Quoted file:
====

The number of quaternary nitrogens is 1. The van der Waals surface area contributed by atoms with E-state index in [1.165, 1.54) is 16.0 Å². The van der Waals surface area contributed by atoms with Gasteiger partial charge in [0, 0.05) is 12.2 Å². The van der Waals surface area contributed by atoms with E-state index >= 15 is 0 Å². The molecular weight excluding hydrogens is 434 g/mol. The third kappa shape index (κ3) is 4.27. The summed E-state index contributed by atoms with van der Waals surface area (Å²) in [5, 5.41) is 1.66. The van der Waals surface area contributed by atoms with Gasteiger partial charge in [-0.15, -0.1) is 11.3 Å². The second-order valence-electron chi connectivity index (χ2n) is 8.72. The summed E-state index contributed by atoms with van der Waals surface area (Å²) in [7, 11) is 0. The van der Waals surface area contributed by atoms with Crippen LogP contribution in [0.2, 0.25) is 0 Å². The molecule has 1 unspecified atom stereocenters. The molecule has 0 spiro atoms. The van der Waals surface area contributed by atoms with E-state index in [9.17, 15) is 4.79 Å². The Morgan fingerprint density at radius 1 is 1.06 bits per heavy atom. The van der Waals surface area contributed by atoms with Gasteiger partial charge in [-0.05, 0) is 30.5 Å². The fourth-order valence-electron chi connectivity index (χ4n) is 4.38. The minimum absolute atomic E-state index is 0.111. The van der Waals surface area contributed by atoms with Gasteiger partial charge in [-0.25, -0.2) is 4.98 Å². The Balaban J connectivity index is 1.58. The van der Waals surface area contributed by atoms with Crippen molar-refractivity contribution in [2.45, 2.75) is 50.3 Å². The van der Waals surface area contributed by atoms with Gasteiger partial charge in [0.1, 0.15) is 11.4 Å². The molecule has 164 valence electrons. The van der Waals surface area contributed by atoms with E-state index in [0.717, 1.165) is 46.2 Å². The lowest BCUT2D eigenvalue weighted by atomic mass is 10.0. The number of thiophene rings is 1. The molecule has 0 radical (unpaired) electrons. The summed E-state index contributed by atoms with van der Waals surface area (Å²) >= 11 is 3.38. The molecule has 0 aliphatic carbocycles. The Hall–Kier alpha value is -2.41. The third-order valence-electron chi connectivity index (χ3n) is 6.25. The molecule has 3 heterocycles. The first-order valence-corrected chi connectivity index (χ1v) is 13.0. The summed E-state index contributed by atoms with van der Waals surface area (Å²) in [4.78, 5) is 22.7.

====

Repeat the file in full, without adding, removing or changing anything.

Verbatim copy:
The number of quaternary nitrogens is 1. The van der Waals surface area contributed by atoms with E-state index in [1.165, 1.54) is 16.0 Å². The van der Waals surface area contributed by atoms with Gasteiger partial charge in [0, 0.05) is 12.2 Å². The van der Waals surface area contributed by atoms with E-state index >= 15 is 0 Å². The molecular weight excluding hydrogens is 434 g/mol. The third kappa shape index (κ3) is 4.27. The summed E-state index contributed by atoms with van der Waals surface area (Å²) in [5, 5.41) is 1.66. The van der Waals surface area contributed by atoms with Gasteiger partial charge in [-0.15, -0.1) is 11.3 Å². The second-order valence-electron chi connectivity index (χ2n) is 8.72. The summed E-state index contributed by atoms with van der Waals surface area (Å²) in [7, 11) is 0. The van der Waals surface area contributed by atoms with Crippen LogP contribution in [0.2, 0.25) is 0 Å². The molecule has 1 unspecified atom stereocenters. The molecule has 0 spiro atoms. The van der Waals surface area contributed by atoms with E-state index in [9.17, 15) is 4.79 Å². The Morgan fingerprint density at radius 1 is 1.06 bits per heavy atom. The van der Waals surface area contributed by atoms with Gasteiger partial charge in [-0.05, 0) is 30.5 Å². The fourth-order valence-electron chi connectivity index (χ4n) is 4.38. The minimum absolute atomic E-state index is 0.111. The van der Waals surface area contributed by atoms with Gasteiger partial charge in [-0.25, -0.2) is 4.98 Å². The Balaban J connectivity index is 1.58. The van der Waals surface area contributed by atoms with Crippen molar-refractivity contribution in [2.45, 2.75) is 50.3 Å². The van der Waals surface area contributed by atoms with Gasteiger partial charge in [0.1, 0.15) is 11.4 Å². The molecule has 164 valence electrons. The van der Waals surface area contributed by atoms with E-state index in [0.717, 1.165) is 46.2 Å². The lowest BCUT2D eigenvalue weighted by atomic mass is 10.0. The number of thiophene rings is 1. The molecule has 0 radical (unpaired) electrons. The summed E-state index contributed by atoms with van der Waals surface area (Å²) >= 11 is 3.38. The molecule has 0 aliphatic carbocycles. The Hall–Kier alpha value is -2.41. The third-order valence-electron chi connectivity index (χ3n) is 6.25. The molecule has 3 heterocycles. The first-order valence-corrected chi connectivity index (χ1v) is 13.0. The summed E-state index contributed by atoms with van der Waals surface area (Å²) in [4.78, 5) is 22.7.